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The challenges for patient access in Central and Eastern Europe discussed at ISPOR
At the ISPOR 17th Annual European Congress earlier this week, pricing and reimbursement challenges in Central and Eastern European (CEE) countries received particular attention. More attention, in fact, than they have received in previous years. For starters, the last time CEE market access issues were discussed at an ISPOR Europe plenary session was four years ago, according to Zoltán Kaló, who heads the CEE chapter at ISPOR.
In his presentation, as part of the meeting's first plenary session on Monday and the subsequent Q&A session, Dr Kaló drew attention to the difficulties pharmaceutical companies face in CEE markets. Pharmaceuticals have been the target of significant cost-containment measures in the current economic climate - partly because they are an easy target. Medicines also account for a larger share of healthcare spending in CEE markets compared to Western European counterparts (with the exception of Portugal), but this occurrence as Dr Kaló indicates and IHS PharmOnline data confirm, is not due to unusually high pharmaceutical prices at the ex-manufacturer level (although admittedly end-user prices in CEE are boosted by the high rate of VAT applied to medicines). It is the low cost of labour in CEE countries that is responsible for relatively low hospitalisation costs. Pharmaceuticals, even if low-priced by European standards, inevitably end up accounting for a larger share of healthcare spending. To spare patients additional challenges in accessing medicines, Kaló appealed to manufacturers to retain lower prices for CEE markets despite the pressures of international reference pricing.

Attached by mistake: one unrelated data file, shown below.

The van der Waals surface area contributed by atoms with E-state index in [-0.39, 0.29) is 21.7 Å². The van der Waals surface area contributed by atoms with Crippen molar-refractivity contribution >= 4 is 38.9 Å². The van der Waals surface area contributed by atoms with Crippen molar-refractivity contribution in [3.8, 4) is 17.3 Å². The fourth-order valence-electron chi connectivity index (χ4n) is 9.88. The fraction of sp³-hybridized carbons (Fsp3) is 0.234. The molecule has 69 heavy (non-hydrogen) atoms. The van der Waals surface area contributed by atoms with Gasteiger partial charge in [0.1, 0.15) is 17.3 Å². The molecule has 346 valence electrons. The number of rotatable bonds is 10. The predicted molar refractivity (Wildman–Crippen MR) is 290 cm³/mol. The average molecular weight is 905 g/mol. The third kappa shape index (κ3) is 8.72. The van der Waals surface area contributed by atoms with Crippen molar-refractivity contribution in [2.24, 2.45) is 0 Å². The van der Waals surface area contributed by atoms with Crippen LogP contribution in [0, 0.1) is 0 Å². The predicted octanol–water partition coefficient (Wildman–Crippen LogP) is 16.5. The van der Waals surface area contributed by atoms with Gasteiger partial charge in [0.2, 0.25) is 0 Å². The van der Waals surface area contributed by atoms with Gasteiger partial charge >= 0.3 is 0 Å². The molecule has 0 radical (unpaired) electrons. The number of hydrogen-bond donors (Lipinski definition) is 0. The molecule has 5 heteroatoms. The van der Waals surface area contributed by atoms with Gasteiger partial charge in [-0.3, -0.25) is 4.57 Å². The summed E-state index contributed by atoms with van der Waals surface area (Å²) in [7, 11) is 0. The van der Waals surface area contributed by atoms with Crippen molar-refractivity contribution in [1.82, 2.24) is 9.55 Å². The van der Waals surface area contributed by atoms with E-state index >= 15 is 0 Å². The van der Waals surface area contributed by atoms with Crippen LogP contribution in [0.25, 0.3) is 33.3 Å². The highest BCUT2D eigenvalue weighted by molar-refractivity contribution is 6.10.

While austerity measures have been perhaps inevitable, the worrying issue in CEE countries is that the decision where to cut costs is not based on evidence. "In the economic crisis governments did not use any evidence in Central and Eastern Europe to decide where to reduce expenditure," Kaló stated.
Patient access to new medicines has suffered as a result of government pressures. An EFPIA study, quoted by Kaló, found that of 66 new medicines in the seven OECD countries with GDP per capita of less than USD23,000 patients had access to only 30% and the average delay between marketing authorisation and patient access was 456 days. In contrast, patients in the 15 EU countries with GDP per capita of more than USD28,000 had access to 61% of these medicines and average delay in market access was only 227 days.
Patient access in CEE countries is further restricted by volume limits on prescribing. According to Kaló, there are implicit volume restrictions such as price volume agreement and explicit ones such as central tendering and volume limits for healthcare practitioners. The latter are frequently used in CEE markets. "It is difficult to find a doctor who will prescribe the drug," according to Kaló.
And therein lies the additional risk to patient access in CEE markets. There are hidden barriers to access - which it should be noted - precede the austerity measures: quota systems that limit how many specialist referrals GPs can issue per month or how many prescriptions can be written out mean that patients in CEE markets end up paying out of pocket to procure prescription medicines they are denied access to under the public healthcare system. And these are generally patients who can ill afford to spend much on medicines. Should we be surprised then that standardised death rates in CEE countries remain significantly higher than in Western Europe?
While ISPOR cannot possibly resolve issues such as these the fact that they are being discussed would perhaps raise awareness at the government level in CEE markets that something needs to be done. And, hopefully, future cost-containment decisions will be based on some sort of evidence.
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